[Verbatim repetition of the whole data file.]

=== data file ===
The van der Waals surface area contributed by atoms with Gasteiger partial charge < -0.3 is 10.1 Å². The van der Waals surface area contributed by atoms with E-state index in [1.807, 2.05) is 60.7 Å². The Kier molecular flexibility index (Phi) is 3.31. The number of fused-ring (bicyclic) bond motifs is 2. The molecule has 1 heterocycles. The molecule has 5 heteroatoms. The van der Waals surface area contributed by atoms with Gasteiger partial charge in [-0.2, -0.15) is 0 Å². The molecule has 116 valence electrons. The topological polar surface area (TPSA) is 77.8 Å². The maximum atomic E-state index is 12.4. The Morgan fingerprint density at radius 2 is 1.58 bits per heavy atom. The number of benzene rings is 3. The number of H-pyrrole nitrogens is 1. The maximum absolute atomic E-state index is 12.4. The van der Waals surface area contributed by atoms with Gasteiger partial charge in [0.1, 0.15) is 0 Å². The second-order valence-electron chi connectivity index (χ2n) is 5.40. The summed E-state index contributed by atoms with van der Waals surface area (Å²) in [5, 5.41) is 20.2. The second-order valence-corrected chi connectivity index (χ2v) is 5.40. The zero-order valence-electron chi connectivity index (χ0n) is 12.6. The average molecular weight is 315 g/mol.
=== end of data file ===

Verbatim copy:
The van der Waals surface area contributed by atoms with Gasteiger partial charge < -0.3 is 10.1 Å². The van der Waals surface area contributed by atoms with E-state index in [1.807, 2.05) is 60.7 Å². The Kier molecular flexibility index (Phi) is 3.31. The number of fused-ring (bicyclic) bond motifs is 2. The molecule has 1 heterocycles. The molecule has 5 heteroatoms. The van der Waals surface area contributed by atoms with Gasteiger partial charge in [-0.2, -0.15) is 0 Å². The molecule has 116 valence electrons. The topological polar surface area (TPSA) is 77.8 Å². The maximum atomic E-state index is 12.4. The Morgan fingerprint density at radius 2 is 1.58 bits per heavy atom. The number of benzene rings is 3. The number of H-pyrrole nitrogens is 1. The maximum absolute atomic E-state index is 12.4. The van der Waals surface area contributed by atoms with Gasteiger partial charge in [0.1, 0.15) is 0 Å². The second-order valence-electron chi connectivity index (χ2n) is 5.40. The summed E-state index contributed by atoms with van der Waals surface area (Å²) in [5, 5.41) is 20.2. The second-order valence-corrected chi connectivity index (χ2v) is 5.40. The zero-order valence-electron chi connectivity index (χ0n) is 12.6. The average molecular weight is 315 g/mol.